• AWS::EC2::SecurityGroup contains outbound traffic rule to allow port 3306
  • AWS::IAM::Role contains an IAM role to allow the Lambda function to write to CloudWatch Logs and interact with ENIs
  • AWS::Lambda::Function contains the function definition

Here is the full template, the required parameters are VpcId, SubnetIds and LambdaS3Bucket which we should get from previous stacks' outputs. The template outputs the function full name, which we'll need to be able to invoke it later.

Special attention to the Lambda function definition, the property Handler, in .NET runtime is in the form of AssemblyName::Namespace.ClassName::MethodName and the property Code containing the S3 location of the zip file we uploaded earlier.

Description: Template to create a lambda function 

    Type: String
    Type: Number
    Default: 3306
    Type: String
    Type: CommaDelimitedList

    Type: AWS::EC2::SecurityGroup
      GroupDescription: Allow outbound traffic to MySQL host
        Ref: VpcId
        - IpProtocol: tcp
          FromPort: !Ref DbClusterPort
          ToPort: !Ref DbClusterPort

    Type: AWS::IAM::Role
        Version: 2012-10-17
          - Effect: Allow
            Action: sts:AssumeRole
      Path: /
        - PolicyName: PermitLambda
            Version: 2012-10-17
            - Effect: Allow
              - logs:CreateLogGroup
              - logs:CreateLogStream
              - logs:PutLogEvents
              - ec2:CreateNetworkInterface
              - ec2:DescribeNetworkInterfaces
              - ec2:DeleteNetworkInterface
                - "arn:aws:logs:*:*:*"
                - "*"
    Type: AWS::Lambda::Function
      Handler: aurora.lambda::project.lambda.Function::RunQueryHandler
      Role: !GetAtt AWSLambdaExecutionRole.Arn
        S3Bucket: !Ref LambdaS3Bucket
        S3Key: aurora-lambda/
      Runtime: dotnetcore2.1
      Timeout: 30
          - !Ref LambdaSg
        SubnetIds: !Ref SubnetIds

    Value: !Ref HelloLambda

To deploy this stack we use the following command where we pass the parameters specific to our VPC (VpcId and SubnetIds) as well as the S3 bucket name.

$ aws cloudformation deploy --stack-name fn-stack \
--template-file aurora_lambda_template.yml \
--parameter-overrides VpcId=vpc-0b442e5d98841996c SubnetIds=subnet-013d0bbb3eca284a2,subnet-00c67cfed3ab0a791 LambdaS3Bucket=abelperez-temp \
--capabilities CAPABILITY_IAM

Waiting for changeset to be created..
Waiting for stack create/update to complete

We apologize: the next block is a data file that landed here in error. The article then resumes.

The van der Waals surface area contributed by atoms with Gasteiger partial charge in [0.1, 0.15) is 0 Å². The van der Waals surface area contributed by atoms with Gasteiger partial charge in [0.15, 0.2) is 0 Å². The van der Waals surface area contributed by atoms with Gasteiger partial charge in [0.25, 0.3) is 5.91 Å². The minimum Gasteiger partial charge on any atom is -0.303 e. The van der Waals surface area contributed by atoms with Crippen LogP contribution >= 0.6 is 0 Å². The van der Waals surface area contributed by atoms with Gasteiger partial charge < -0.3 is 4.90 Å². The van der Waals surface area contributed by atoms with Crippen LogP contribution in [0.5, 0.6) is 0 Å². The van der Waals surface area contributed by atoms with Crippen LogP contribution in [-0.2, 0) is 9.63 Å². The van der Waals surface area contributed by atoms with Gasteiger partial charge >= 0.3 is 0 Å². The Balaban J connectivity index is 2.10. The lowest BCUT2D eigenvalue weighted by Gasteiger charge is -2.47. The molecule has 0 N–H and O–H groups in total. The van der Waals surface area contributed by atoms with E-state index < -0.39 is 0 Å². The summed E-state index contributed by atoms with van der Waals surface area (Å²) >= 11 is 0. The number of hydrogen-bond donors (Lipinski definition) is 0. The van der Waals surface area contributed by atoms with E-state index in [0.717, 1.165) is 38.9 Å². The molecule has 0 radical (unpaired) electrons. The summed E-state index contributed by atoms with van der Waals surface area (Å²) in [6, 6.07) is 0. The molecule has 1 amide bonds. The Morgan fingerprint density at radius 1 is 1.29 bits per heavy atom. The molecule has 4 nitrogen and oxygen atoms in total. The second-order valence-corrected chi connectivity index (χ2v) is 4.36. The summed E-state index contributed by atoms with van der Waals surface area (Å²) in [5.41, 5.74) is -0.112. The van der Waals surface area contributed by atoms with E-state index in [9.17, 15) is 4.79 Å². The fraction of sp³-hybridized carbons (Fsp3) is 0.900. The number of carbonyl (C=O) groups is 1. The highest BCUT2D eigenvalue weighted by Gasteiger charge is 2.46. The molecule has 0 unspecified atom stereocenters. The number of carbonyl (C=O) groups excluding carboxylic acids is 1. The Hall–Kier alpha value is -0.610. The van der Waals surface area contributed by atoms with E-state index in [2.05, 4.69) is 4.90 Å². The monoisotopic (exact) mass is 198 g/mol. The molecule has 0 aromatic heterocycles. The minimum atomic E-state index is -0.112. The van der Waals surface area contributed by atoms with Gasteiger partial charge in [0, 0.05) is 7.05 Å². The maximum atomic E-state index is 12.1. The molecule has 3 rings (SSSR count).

Successfully created/updated stack - fn-stack

Let's get the outputs as we'll need this information later. We have the Lambda function full name.

$ aws cloudformation describe-stacks --stack-name fn-stack --query Stacks[*].Outputs
            "OutputKey": "LambdaFunction",
            "OutputValue": "fn-stack-HelloLambda-C32KDMYICP5W"

Invoking Lambda function

Now that we have deployed the function and we know its full name, we can invoke it by using dotnet lambda invoke-function command. Part of this job is to prepare the payload which is a JSON in put corresponding to the Lambda input defined above.

    "Connection": {
        "DbUser": "master", 
        "DbPassword": "Aurora.2019", 
        "DbName": "dbtest", 
        "DbHost": "", 
        "DbPort": 3306
    "QueryText":"show databases;"

Here is the command to invoke the Lambda function, including the payload parameter encoded to escape the quotes and all in a single line. There are better ways to do this, but for the sake of this demonstration, it's good enough.

$ dotnet lambda invoke-function \
--function-name fn-stack-HelloLambda-C32KDMYICP5W \
--payload "{ \"Connection\": {\"DbUser\": \"master\", \"DbPassword\": \"Aurora.2019\", \"DbName\": \"dbtest\", \"DbHost\": \"\", \"DbPort\": 3306}, \"QueryText\":\"show databases;\" }" \
--region eu-west-1

Amazon Lambda Tools for .NET Core applications (2.2.0)
Project Home:,


Log Tail:
START RequestId: 595944b5-73bb-4536-be92-a42652125ba8 Version: $LATEST
END RequestId: 595944b5-73bb-4536-be92-a42652125ba8
REPORT RequestId: 595944b5-73bb-4536-be92-a42652125ba8  Duration: 11188.62 ms   Billed Duration: 11200 ms       Memory Size: 128 MB     Max Memory Used: 37 MB

Now we can see the output in the Payload section. And that's how we can query remotely any Aurora serverless cluster without having to set up any EC2 instance. This could be extended to handle different SQL operations such as Create, Insert, Delete, etc.